Aes uxorium

The Aes uxorium was a Roman tax paid by those who reached adulthood without marrying,[1] with the exception of the Vestal Virgins.[2]


It was first imposed by the censors in 403 BC under the Lex Papia Poppaea.[1] It was one of the many measures against caelibes (celibates), unless they married within 100 days. Not only did they have to pay the tax, but also they could not have a hereditas or a legacy (legatum)[2] A man, when he attained the age of sixty, and a woman, when she attained the age of fifty, were not included within certain penalties of the law.[3] If they had not obeyed the law before attaining those respective ages, they were perpetually bound by its penalties by a Senatus-consultum Pernicianum. A Senatus-consultum Claudianum so far modified the strictness of the new rule as to give a man who married above sixty the same advantage that he would have had if had married under sixty, provided he married a woman who was under fifty; the ground of which rule was the legal notion that a woman under fifty was still capable of having children.[3][4] If the woman was above fifty and the man under sixty, this was called Impar Matrimonium, and by a Senatus-consultum Calvitianum it was entirely without effect as to releasing from incapacity to take legata and dotes. On the death of the woman, therefore, the dos became caduca.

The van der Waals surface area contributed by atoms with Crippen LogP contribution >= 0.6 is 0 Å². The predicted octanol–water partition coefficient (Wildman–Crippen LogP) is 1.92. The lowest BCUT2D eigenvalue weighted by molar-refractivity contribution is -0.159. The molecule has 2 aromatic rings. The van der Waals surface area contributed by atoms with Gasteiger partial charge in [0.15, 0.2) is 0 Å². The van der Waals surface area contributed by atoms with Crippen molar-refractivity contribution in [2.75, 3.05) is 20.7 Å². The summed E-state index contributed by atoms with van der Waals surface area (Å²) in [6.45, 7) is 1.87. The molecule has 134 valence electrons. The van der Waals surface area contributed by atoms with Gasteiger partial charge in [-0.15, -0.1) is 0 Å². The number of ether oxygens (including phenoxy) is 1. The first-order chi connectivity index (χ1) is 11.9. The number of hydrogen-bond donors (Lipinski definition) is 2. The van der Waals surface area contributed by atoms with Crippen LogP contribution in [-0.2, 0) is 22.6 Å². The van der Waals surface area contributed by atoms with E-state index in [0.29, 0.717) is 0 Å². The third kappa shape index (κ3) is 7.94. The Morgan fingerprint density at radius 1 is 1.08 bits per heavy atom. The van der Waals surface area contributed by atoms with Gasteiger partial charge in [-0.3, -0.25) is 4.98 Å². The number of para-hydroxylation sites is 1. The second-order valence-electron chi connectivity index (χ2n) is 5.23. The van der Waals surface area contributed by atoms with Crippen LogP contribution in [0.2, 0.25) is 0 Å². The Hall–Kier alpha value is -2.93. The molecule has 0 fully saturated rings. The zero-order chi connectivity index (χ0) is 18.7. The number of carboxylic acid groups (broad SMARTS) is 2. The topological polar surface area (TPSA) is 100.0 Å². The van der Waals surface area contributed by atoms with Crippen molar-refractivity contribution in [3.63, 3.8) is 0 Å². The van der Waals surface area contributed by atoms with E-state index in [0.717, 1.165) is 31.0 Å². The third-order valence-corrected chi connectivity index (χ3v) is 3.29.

1. ^ a b Harry Thurston Peck. Harpers Dictionary of Classical Antiquities. New York. Harper and Brothers. 1898.   This article incorporates text from this source, which is in the public domain.
  2. ^ a b Ulpian Fragmentum xvii.1
  3. ^ a b Ulp. Frag. xvi
  4. ^ Suetonius, Claudius 23

See alsoEdit


  This article incorporates text from a free content work. Licensed under Public Domain License statement/permission on Wikimedia Commons. Text taken from Aes Equestre, William Smith, D.C.L., LL.D.:, Bill Thayer. A Dictionary of Greek and Roman Antiquities, John Murray, London, 1875.. To learn how to add open license text to Wikipedia articles, please see this how-to page. For information on reusing text from Wikipedia, please see the terms of use.